LONDON (Reuters) - Flybe FLYB.L issued a profit warning on Wednesday citing weakening demand, higher fuel costs and a weaker British pound, sending shares in the British regional airline lower.
Shares in Flybe, whose routes include London to Cornwall as well as connections between smaller UK cities and French regional cities, slumped 38 percent to 19.8 pence at 0917 GMT on Wednesday.
Flybe, which has in recent years tried to reduce its fleet size and cut costs, forecast a pretax loss of around 22 million pounds for the current 12 month period, substantially worse than a current company-supplied consensus for a loss of 3.5 million pounds.
However, a 10 million pound benefit from the ending of an onerous lease will help cushion the blow, putting the 78-aircraft strong company on track to post a loss of 12 million pounds over its financial year which runs to March 31 2019.
Flybe said that in recent weeks, consumer demand for travel in Britain and Europe had weakened, and that would combine with higher fuel prices and weaker sterling to drag on its performance in the second half period.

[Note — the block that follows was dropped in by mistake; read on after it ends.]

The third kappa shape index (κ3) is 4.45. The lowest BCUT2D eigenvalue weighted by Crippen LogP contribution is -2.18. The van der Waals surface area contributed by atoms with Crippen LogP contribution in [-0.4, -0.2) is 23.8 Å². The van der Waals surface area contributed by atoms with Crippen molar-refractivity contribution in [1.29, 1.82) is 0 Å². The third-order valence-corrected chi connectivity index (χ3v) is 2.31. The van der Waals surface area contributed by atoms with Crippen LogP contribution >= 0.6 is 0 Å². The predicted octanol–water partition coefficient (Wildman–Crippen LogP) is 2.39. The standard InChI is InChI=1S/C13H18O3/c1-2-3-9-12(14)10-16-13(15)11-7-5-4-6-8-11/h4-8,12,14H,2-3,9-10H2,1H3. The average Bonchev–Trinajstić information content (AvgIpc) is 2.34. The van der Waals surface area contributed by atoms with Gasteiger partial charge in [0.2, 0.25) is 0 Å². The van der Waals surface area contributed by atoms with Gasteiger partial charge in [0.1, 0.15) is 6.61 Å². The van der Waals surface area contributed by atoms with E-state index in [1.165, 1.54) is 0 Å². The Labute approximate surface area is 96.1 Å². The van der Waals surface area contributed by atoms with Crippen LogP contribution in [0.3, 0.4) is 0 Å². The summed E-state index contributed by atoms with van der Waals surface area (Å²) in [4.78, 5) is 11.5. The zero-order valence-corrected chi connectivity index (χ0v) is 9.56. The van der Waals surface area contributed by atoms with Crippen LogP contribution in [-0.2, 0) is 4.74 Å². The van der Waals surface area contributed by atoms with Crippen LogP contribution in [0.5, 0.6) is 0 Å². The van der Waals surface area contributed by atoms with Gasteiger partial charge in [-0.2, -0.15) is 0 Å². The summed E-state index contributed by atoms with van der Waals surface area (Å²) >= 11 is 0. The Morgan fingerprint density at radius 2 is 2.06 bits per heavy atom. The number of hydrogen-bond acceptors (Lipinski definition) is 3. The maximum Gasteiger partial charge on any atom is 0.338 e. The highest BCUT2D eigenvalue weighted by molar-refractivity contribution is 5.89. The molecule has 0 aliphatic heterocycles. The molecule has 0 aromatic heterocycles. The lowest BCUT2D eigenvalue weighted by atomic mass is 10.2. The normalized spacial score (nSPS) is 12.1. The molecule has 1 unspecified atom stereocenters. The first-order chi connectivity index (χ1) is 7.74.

The winter season is always tougher for airlines as fewer Europeans take flights to go on holiday, and that comes at a time when the oil price is hovering at a near four-year high.
Flybe will announce half-year results on Nov. 14th, when it is expected to detail further cost cutting plans.
“Stronger cost discipline is starting to have a positive impact across the business, but we aim to do more in the coming months, particularly against the headwinds of currency and fuel costs,” Flybe CEO Christine Ourmieres-Widener said in a statement.
Liberum analysts cut their target price on the shares, which have halved in value over the last three months, to 33 pence from 43 pence but kept their “hold” rating on the stock.
“The opportunities for self-help improvements remain, but they are being more than offset by the challenging external environment,” Liberum said.
($1 = 0.7589 pounds)
Reporting by Sarah Young; editing by Costas Pitas and Alexandra Hudson